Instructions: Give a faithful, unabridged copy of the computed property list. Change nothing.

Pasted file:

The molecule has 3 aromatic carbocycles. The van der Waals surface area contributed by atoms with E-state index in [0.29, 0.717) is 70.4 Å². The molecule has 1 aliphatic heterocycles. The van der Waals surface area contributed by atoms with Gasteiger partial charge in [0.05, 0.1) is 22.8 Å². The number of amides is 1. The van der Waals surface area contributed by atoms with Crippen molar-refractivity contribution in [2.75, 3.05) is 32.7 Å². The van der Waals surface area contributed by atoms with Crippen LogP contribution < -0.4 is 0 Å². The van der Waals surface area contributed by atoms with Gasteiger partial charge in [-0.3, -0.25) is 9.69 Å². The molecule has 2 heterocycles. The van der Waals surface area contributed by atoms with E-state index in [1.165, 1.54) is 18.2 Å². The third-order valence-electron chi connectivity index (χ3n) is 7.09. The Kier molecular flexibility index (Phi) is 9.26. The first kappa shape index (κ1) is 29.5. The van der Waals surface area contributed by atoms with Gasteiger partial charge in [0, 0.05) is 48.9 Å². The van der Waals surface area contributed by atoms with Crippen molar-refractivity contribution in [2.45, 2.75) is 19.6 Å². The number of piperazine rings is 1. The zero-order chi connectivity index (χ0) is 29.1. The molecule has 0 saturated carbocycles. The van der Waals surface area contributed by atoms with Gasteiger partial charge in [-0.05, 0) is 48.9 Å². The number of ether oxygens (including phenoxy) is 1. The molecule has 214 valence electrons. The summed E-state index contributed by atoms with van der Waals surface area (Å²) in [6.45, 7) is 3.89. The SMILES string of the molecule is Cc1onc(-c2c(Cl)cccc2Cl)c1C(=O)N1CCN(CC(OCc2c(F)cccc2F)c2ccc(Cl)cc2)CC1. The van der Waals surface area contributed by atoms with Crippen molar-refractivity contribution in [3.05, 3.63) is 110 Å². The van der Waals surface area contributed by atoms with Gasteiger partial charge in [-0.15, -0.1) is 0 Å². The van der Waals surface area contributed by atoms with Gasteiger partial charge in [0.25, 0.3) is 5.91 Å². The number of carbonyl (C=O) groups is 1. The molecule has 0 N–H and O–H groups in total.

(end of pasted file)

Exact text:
The molecule has 3 aromatic carbocycles. The van der Waals surface area contributed by atoms with E-state index in [0.29, 0.717) is 70.4 Å². The molecule has 1 aliphatic heterocycles. The van der Waals surface area contributed by atoms with Gasteiger partial charge in [0.05, 0.1) is 22.8 Å². The number of amides is 1. The van der Waals surface area contributed by atoms with Crippen molar-refractivity contribution in [2.75, 3.05) is 32.7 Å². The van der Waals surface area contributed by atoms with Crippen LogP contribution < -0.4 is 0 Å². The van der Waals surface area contributed by atoms with Gasteiger partial charge in [-0.3, -0.25) is 9.69 Å². The molecule has 2 heterocycles. The van der Waals surface area contributed by atoms with E-state index in [1.165, 1.54) is 18.2 Å². The third-order valence-electron chi connectivity index (χ3n) is 7.09. The Kier molecular flexibility index (Phi) is 9.26. The first kappa shape index (κ1) is 29.5. The van der Waals surface area contributed by atoms with Gasteiger partial charge in [0, 0.05) is 48.9 Å². The van der Waals surface area contributed by atoms with Crippen molar-refractivity contribution in [2.45, 2.75) is 19.6 Å². The number of piperazine rings is 1. The zero-order chi connectivity index (χ0) is 29.1. The molecule has 0 saturated carbocycles. The van der Waals surface area contributed by atoms with Gasteiger partial charge in [-0.05, 0) is 48.9 Å². The number of ether oxygens (including phenoxy) is 1. The molecule has 214 valence electrons. The summed E-state index contributed by atoms with van der Waals surface area (Å²) in [6.45, 7) is 3.89. The SMILES string of the molecule is Cc1onc(-c2c(Cl)cccc2Cl)c1C(=O)N1CCN(CC(OCc2c(F)cccc2F)c2ccc(Cl)cc2)CC1. The van der Waals surface area contributed by atoms with Crippen molar-refractivity contribution in [3.05, 3.63) is 110 Å². The van der Waals surface area contributed by atoms with Gasteiger partial charge in [-0.15, -0.1) is 0 Å². The van der Waals surface area contributed by atoms with Gasteiger partial charge in [0.25, 0.3) is 5.91 Å². The number of carbonyl (C=O) groups is 1. The molecule has 0 N–H and O–H groups in total.